That’s because, as the AP found in its investigation, the location-tracking privacy leak affects people using Google stuff on iPhones and everyone on Android.

    “The FBI then demanded a lot of personal information on affected users, including their full names and addresses, as well as their Google account activity. The feds also wanted all affected users’ historical locations,” the article explained.

    So the federal government is well aware that the Location History toggle doesn’t technically do what everyone thinks it’s supposed to be doing — preventing your location from ending up on your permanent Google record. It’s scary to think about what ICE would like to do with this particular attack vector. We should probably assume the same goes for every app we have on our phones, by the way.

    Google didn’t respond to the FBI’s repeated demands to turn over the data, which is a bright spot in all this. However, if there was ever a period in history in which we should be really scared about the federal government going after data we can’t control, it’s now.

    Look no further than what the Justice Department under Jeff Sessions did to the 230 people arrested — including journalists and medical personnel — at the Trump inauguration protests. In that instance, Washington, DC, police and the Superior Court of DC went for Facebook data (and the arrestees’ phones) to eventually have the majority of those people facing 60 years in jail for protesting Trump.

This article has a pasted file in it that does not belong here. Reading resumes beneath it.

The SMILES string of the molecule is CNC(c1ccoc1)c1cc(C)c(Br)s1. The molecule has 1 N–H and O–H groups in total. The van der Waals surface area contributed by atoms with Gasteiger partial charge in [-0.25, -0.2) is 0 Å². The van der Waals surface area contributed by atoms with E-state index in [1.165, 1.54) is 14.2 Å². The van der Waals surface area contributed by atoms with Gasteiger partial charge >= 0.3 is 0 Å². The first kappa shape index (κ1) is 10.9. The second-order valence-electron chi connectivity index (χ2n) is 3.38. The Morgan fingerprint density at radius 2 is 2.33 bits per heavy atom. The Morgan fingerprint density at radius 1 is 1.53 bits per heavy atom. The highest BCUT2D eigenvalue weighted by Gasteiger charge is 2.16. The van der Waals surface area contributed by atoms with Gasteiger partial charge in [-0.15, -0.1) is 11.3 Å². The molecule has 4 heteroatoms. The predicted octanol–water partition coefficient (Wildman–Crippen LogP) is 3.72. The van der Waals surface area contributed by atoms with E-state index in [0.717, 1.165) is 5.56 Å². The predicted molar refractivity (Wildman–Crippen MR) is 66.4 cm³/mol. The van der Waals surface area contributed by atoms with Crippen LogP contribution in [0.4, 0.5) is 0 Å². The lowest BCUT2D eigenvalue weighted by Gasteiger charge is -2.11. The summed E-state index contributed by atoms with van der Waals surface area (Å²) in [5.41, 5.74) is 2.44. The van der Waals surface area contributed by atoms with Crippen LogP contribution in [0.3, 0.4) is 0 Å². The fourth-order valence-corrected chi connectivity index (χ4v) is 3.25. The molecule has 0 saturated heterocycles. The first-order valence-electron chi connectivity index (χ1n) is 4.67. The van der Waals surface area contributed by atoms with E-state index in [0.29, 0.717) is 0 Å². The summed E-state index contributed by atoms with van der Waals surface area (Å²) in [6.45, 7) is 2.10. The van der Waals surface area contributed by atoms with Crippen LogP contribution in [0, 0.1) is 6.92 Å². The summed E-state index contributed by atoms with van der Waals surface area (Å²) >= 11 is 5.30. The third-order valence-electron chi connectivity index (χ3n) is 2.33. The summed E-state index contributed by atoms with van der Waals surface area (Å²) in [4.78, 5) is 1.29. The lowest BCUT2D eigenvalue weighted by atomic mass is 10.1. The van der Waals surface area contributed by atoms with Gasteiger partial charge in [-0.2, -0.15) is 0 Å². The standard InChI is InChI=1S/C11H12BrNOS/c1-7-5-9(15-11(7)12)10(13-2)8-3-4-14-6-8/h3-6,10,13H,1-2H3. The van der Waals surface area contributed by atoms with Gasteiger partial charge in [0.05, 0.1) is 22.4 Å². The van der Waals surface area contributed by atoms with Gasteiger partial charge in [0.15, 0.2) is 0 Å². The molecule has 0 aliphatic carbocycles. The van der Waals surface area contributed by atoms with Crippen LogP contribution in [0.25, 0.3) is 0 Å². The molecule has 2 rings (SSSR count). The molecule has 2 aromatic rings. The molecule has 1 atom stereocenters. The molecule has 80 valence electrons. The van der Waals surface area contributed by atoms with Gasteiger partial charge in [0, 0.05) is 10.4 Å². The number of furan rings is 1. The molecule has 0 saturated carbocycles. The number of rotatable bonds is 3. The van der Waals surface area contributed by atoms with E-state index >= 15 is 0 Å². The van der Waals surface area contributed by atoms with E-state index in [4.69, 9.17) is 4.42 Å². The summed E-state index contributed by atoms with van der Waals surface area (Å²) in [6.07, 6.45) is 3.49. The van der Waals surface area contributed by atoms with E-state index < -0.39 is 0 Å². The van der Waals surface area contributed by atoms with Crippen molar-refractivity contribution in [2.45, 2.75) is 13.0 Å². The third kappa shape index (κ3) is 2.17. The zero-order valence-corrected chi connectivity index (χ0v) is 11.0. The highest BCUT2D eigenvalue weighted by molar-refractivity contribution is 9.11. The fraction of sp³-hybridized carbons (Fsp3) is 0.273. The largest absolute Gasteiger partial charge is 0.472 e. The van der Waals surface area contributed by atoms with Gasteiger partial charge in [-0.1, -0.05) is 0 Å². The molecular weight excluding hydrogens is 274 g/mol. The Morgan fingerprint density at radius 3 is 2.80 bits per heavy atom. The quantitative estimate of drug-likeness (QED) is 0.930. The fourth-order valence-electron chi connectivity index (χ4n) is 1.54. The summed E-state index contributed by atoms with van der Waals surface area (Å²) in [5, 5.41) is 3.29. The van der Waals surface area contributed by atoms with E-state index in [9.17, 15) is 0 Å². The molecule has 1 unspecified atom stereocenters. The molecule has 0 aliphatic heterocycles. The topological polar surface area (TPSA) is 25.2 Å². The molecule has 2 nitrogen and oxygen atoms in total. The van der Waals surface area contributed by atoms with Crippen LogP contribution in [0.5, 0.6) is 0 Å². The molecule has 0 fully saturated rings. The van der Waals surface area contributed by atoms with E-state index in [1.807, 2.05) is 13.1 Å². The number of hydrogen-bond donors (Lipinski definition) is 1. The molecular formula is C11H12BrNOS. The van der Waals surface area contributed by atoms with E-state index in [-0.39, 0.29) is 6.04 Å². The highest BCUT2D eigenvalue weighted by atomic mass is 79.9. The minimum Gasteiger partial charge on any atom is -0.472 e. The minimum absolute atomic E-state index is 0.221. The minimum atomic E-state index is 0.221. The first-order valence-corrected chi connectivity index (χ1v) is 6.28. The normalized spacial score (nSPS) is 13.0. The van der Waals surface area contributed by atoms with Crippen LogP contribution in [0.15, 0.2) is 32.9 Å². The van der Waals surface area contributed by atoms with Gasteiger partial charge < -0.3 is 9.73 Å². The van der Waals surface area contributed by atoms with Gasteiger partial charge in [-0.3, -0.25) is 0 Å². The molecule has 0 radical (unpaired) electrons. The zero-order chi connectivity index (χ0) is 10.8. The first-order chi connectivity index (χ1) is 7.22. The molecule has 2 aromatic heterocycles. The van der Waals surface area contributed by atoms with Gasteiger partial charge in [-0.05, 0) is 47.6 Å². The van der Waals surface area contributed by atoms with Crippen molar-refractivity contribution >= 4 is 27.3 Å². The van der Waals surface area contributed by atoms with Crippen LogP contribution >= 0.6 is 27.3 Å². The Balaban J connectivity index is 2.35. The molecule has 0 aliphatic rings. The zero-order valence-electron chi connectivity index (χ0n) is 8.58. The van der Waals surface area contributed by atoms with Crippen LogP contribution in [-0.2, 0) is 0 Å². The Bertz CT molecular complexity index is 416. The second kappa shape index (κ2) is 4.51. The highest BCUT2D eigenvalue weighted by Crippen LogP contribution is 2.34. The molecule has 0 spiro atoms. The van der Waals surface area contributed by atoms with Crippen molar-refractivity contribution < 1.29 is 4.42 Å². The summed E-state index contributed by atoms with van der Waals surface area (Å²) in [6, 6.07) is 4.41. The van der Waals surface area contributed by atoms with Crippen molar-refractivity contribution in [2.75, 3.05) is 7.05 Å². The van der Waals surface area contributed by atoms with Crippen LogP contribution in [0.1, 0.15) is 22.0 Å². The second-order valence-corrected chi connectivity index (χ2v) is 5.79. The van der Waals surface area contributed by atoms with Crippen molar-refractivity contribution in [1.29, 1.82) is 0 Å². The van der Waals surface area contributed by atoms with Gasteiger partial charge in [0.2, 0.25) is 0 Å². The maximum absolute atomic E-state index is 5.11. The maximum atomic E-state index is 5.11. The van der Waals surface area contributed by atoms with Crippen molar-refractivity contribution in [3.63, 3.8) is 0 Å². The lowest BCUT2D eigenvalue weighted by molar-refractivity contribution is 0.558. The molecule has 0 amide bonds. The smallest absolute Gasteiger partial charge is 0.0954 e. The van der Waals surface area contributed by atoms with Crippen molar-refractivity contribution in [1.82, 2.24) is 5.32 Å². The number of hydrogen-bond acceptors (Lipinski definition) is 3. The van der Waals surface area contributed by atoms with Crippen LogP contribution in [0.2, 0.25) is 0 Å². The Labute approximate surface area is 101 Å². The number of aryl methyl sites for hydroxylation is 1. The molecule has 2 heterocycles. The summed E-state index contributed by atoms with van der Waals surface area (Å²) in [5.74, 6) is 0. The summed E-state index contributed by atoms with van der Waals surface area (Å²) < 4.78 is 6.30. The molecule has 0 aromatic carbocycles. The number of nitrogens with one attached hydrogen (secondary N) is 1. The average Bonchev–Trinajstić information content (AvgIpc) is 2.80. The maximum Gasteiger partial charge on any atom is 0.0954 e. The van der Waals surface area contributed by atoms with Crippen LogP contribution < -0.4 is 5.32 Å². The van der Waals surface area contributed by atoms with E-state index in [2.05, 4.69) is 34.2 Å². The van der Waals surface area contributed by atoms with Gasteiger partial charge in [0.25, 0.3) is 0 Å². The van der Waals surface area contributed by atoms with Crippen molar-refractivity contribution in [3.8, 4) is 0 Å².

And then there’s the issue with location-data stalking, something that’s been a real issue at Google (and Facebook).

    Of course, it’s all much worse now, because people haven’t been aware of what they’re at risk for, thanks to the incomplete information they’ve had. It’s a shame after Google’s foray into making its privacy tools more concrete for users. I think that if people know how much they’re being tracked, and by whom, they might make different choices about the real-life risks for themselves and the people they care about.

    If you want to drill down and cut off as many ways as possible Google might be peeping your location, check out our step-by-step guide in this article.

    Right now we live in a time when it’s completely impossible to know how we’re being tracked, and by whom, and what happens to that information. Aside from slippery company doublespeak, your phone is a tracking device no matter how you slice it: Cell towers triangulate your physical position, and using WiFi clocks your location.

    Then there are the things we don’t expect, like this Twitter user recently discovering that Google Photos will auto-tag location even when you have geotagging turned off:

    But carrying around a cardboard Eiffel Tower to place in photos so Google’s AI Deep Mind “will begin to think Paris has widely varying terrain” is not the ideal solution.

    For now, it’s the only solution we have.

    View the original article:

    Images: Anatolii Babii/Getty (Google maps)